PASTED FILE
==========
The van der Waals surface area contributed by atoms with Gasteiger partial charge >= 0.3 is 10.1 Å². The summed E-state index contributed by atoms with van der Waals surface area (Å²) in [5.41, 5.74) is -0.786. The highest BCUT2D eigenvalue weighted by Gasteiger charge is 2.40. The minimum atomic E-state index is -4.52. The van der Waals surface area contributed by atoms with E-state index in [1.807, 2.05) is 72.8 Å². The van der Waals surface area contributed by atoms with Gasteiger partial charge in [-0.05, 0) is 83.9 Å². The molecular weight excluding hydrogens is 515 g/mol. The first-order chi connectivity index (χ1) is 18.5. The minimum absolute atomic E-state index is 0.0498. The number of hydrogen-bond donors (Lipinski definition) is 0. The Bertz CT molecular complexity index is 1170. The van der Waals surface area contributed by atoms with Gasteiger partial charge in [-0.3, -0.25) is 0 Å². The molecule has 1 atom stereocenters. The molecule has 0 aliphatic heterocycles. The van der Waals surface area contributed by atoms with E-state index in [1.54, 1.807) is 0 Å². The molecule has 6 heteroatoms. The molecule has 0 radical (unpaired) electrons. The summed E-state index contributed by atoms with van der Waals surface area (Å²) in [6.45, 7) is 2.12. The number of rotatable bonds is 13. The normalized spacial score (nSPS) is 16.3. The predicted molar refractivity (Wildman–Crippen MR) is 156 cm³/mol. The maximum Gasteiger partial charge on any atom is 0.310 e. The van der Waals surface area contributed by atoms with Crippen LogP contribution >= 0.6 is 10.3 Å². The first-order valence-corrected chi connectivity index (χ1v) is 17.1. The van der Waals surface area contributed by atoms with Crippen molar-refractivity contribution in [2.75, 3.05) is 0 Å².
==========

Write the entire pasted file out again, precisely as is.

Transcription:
The van der Waals surface area contributed by atoms with Gasteiger partial charge >= 0.3 is 10.1 Å². The summed E-state index contributed by atoms with van der Waals surface area (Å²) in [5.41, 5.74) is -0.786. The highest BCUT2D eigenvalue weighted by Gasteiger charge is 2.40. The minimum atomic E-state index is -4.52. The van der Waals surface area contributed by atoms with E-state index in [1.807, 2.05) is 72.8 Å². The van der Waals surface area contributed by atoms with Gasteiger partial charge in [-0.05, 0) is 83.9 Å². The molecular weight excluding hydrogens is 515 g/mol. The first-order chi connectivity index (χ1) is 18.5. The minimum absolute atomic E-state index is 0.0498. The number of hydrogen-bond donors (Lipinski definition) is 0. The Bertz CT molecular complexity index is 1170. The van der Waals surface area contributed by atoms with Gasteiger partial charge in [-0.3, -0.25) is 0 Å². The molecule has 1 atom stereocenters. The molecule has 0 aliphatic heterocycles. The van der Waals surface area contributed by atoms with E-state index in [1.54, 1.807) is 0 Å². The molecule has 6 heteroatoms. The molecule has 0 radical (unpaired) electrons. The summed E-state index contributed by atoms with van der Waals surface area (Å²) in [6.45, 7) is 2.12. The number of rotatable bonds is 13. The normalized spacial score (nSPS) is 16.3. The predicted molar refractivity (Wildman–Crippen MR) is 156 cm³/mol. The maximum Gasteiger partial charge on any atom is 0.310 e. The van der Waals surface area contributed by atoms with Crippen LogP contribution >= 0.6 is 10.3 Å². The first-order valence-corrected chi connectivity index (χ1v) is 17.1. The van der Waals surface area contributed by atoms with Crippen molar-refractivity contribution in [2.75, 3.05) is 0 Å².